Friday, June 13, 2008

Thou Shalt Not Celebrate


I’m not sure whether I should be proud or ashamed of living in South Carolina today.
I suppose I should feel pride that all crime has been eradicated in the state. All the killers, rapists, child abusers, wife beaters, and drug dealers have been rounded up off the streets, all the burglars and thieves have been locked away, any stray illegals have been deported, and even jaywalkers are using crosswalks.

How do I know this? Because there was nothing else constructive for police to do than arrest seven people at two different high school graduation ceremonies this past weekend because they cheered for the graduate they came to support.

Six people attending the graduation of Fort Mill High School were charged with disorderly conduct; the seventh riotous anarchist was arrested at the ceremony for York Comprehensive School. Police said the seven yelled after students' names were called.

Rock Hill police began patrolling graduations several years ago at the request of school districts who complained of increasing disruption. Those attending graduations are told they can be prosecuted for bad behavior and letters are sent home with students, said Rock Hill police spokesman Lt. Jerry Waldrop.

All the cases, except for one that includes a resisting arrest charge, will be handled in city court and are punishable by a maximum of 30 days in jail and a $1,000fine.

I can just see that scene now at the lockup:
“Hey man, what are you in for?”
“Second-degree murder. What about you?”
“I cheered at my brother’s high school graduation.”
“Whoah! Hard core, dude.”

One of the applause-terrorists, 19-year old William Massey, says he simply "clapped and gave a little whoop" when his fiancee's name was called. A graduate last year of the same school, he was arrested but said he plans to fight the charge. He said not everyone who cheered was arrested, and that there were warnings before the ceremony but none that said he could be arrested.

"There's a lot more people that did it than six or seven," said Massey.
Fort Mill Principal Dee Christopher says school officials don't ask that offenders be arrested but that he plans to keep a police presence at future graduation ceremonies.

"We think it's important for every graduate's name to be heard and for every person in the arena to be able to see that student cross the stage. ... That's why we have disruptive guests removed," he said.

You have got to be freakin’ kidding me.

All these people keep defending the actions of the school systems by stating that a graduation needs to be dignified and grown up and solemn. I call CRAPOLA on that. At 18, you have the next 60 to 80 years to be all dignified and solemn and grown up, because that’s all anyone expects of us as adults. Graduating high school is closing the door on childhood and stepping into adulthood. Go out with a bang. Have fun. Be applauded and enjoy your eleven seconds of striding across the stage in the limelight and be a happy kid for one last time before the crushing weight of adult responsibility lands on your throat.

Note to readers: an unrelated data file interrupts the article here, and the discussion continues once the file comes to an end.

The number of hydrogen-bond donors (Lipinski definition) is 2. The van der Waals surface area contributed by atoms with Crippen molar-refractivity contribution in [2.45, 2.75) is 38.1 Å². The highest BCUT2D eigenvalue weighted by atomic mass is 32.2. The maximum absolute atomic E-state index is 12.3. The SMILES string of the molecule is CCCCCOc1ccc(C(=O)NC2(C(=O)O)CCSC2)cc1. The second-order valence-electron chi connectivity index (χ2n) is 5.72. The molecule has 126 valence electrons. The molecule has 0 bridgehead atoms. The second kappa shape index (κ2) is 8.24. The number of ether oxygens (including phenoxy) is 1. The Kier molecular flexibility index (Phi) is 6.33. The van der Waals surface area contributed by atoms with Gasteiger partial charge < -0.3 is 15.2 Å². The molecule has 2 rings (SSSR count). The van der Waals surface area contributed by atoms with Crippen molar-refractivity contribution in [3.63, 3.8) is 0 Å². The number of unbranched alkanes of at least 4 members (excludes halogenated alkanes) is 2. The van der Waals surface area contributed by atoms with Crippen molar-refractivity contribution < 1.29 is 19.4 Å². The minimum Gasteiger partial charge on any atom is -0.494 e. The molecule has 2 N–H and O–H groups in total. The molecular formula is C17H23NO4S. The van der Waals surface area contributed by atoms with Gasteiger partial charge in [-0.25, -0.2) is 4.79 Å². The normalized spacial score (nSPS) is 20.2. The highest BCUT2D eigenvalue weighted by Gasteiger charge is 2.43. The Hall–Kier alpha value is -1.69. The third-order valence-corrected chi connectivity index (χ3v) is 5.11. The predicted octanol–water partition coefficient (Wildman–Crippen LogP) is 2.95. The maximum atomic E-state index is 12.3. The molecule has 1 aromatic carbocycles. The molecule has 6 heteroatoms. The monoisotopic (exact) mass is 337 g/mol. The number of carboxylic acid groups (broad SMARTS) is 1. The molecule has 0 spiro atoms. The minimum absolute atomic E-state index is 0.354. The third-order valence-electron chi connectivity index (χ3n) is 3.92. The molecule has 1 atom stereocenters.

Just last week a study was released by the Editorial Projects in Education Research Center that stated fewer than six in 10 South Carolina students graduate in four years. Almost 56 percent of South Carolina students graduate in four years, which is far lower than the national average of nearly 71 percent but better than the state rate of almost 54 percent the previous year. The Palmetto State's ranking for its on-time graduation rate improved from the worst in the country to the fourth-lowest, according the national publication Education Week, which published the report. Oh boy! We’re no longer dead last! We’re number 46! (Though I do applaud the effort teachers are making and the improvements that were made.)


Caitlin Upton, Lexington High , Class of 2007, Miss Teen South Carolina
A shining example of our state's fine educational system


So barely half the kids in this state graduate on time, if at all, and kids and families aren’t allowed to get just a little happy about it? My God, some of these kids are the first in their families to graduate. Many of them unfortunately won’t, or can’t, go on to college, so this will likely be their sole opportunity to walk across a stage and be handed a symbol of accomplishment. Don't kill the joy.

I graduated from a very small school in coastal Maine, with about 75 other kids, and it felt damned good when I heard my mom yell from the stands. And after that, I was an adult, set loose upon the world. Even recruits at Parris Island get cheered by family members. And if the Marine Corps will allow cheering, then I think a high school graduation should too.

Last year in Galesburg, Illinois, five students were denied diplomas from the city's lone public high school after enthusiastic friends or family members cheered for them during commencement. Students could get their diplomas after completing eight hours of public service for the school district.